I shan’t apologize for any misconstrued scriptures that somebody pulls out of a hat. God had his reasons for every one of them.
Champ, I know you’re smart enough to get this point: It doesn’t matter what the context is, or who is doing any sort of misconstruing. The fact is that when ancient scriptures are allowed to dominate any society, instructions of horror on a massive scale tend to prevail.
[quote author=“William”]Champ, you are choosing to ignore me.
You’re right and I totally sympathise with you here. That is TC’s modus operandi. I’ve come to the conclusion that his posts to this forum are a form of masturbation for him. Pure self-gratification. For all his big talk of love and brotherhood, he’s just here to get his rocks off.
I’ve decided to just ignore him from now on, just as he ignores everyone else. He is blinded by his own self-righteousness. If he ever starts to entertain doubts about his faith, his pride will never allow him to admit it in this forum anyway. Any intelligent arguments you make will fall on deaf ears.
TC isn’t worth getting worked up about. Just some unsolicited advice from a someone who can relate.
Iisbliss, you said: ‘how about we start holding this one up, “It is easier for a camel to go through the eye of a needle than for a rich man to enter the kingdom of heaven”’
That one is too easy. You should know this one, as an intellectual and all. (I think you guys spend too much time on physics and not enough time on the author of physics…sic, )
Cities in biblical times would be surrounded by high walls, as protection from invaders. At various points in the wall were small entrances upon which you could enter into the city. These were called the eye of the needle. The eye of a needle was only large enough to fit a camel. You had to remove your stuff, which was stored on top of the camels those days, then get the camel through, get your junk, then pack it back on the camel and on your way. A rich man, however, would have to unload many camels, which would be a real pain in the kisser. Get the point? Not impossible, but not as easy.
William, not trying to ignore you. I’v already covered that area in my original topic, “page 18 and already a eyebrow raising error.” If you peruse that thread, the gospel is laid out and many questions answered, including how to interpret the OT and how it fits in today’s world. Please go there and then let me know what you think, ok.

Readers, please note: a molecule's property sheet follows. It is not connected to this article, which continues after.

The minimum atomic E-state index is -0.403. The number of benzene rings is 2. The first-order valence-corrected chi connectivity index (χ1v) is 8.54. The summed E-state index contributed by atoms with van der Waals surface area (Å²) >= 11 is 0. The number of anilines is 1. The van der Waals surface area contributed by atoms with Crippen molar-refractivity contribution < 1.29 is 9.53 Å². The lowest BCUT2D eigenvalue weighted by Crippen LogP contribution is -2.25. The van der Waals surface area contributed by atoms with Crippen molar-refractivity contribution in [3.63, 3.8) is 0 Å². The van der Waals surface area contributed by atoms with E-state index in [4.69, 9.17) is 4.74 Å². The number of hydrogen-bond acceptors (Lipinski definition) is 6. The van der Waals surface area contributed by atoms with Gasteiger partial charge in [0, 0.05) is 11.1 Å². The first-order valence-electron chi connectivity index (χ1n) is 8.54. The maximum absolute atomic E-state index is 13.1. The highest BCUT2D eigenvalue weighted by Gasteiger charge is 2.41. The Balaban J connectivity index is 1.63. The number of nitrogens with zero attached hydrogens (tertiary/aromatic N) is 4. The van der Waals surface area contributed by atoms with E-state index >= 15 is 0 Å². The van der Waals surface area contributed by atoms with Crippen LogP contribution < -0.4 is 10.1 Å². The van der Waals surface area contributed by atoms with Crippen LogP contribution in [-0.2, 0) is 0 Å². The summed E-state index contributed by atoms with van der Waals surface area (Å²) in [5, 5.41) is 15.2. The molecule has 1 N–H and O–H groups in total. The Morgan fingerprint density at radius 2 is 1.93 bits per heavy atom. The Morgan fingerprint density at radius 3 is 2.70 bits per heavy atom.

Tyhts: Agreed! See above and we’ll fix this problem for you.
Bulldog:, yes, you are certainly true to your name. I appreciate the intensity of your posts. Don’t write me off, ok. Bless you my canine friend.
Bulldog, you’re right. When I first came across Champion, I assumed, as I do with most everyone I come across, that he was an honorable sort. That is—I mistakenly thought that he would respond to valid ideas and arguments whether or not they bolstered his faith. But I quickly realized that Champion has a mental disorder (sorry to say this so publicly). He will not engage in any argument that makes logically-based conclusions if they betray his scriptures as being antiquated. Here’s what might be happening in his thoughts: “Oh-oh—I see Satan. Time to get out of here because my faith is in jeopardy if I continue arguing with this person.” It’s frustrating because I tend to want to finish a dialog rather than see it get abandoned, but I understand something about Champion’s mental illness.
I still love Champion, because I have friends and relatives who share his mental disorder, and they are wonderful people. I hope that’s not too hard to believe, because it’s true.
I’ll still participate in dialogs with TC because I like the way his nonsense gets exposed to the light of this brilliant panel of thinkers who comment here, and I’m honored to be among such company. I suspect that lots of people have read these posts without themselves posting anything.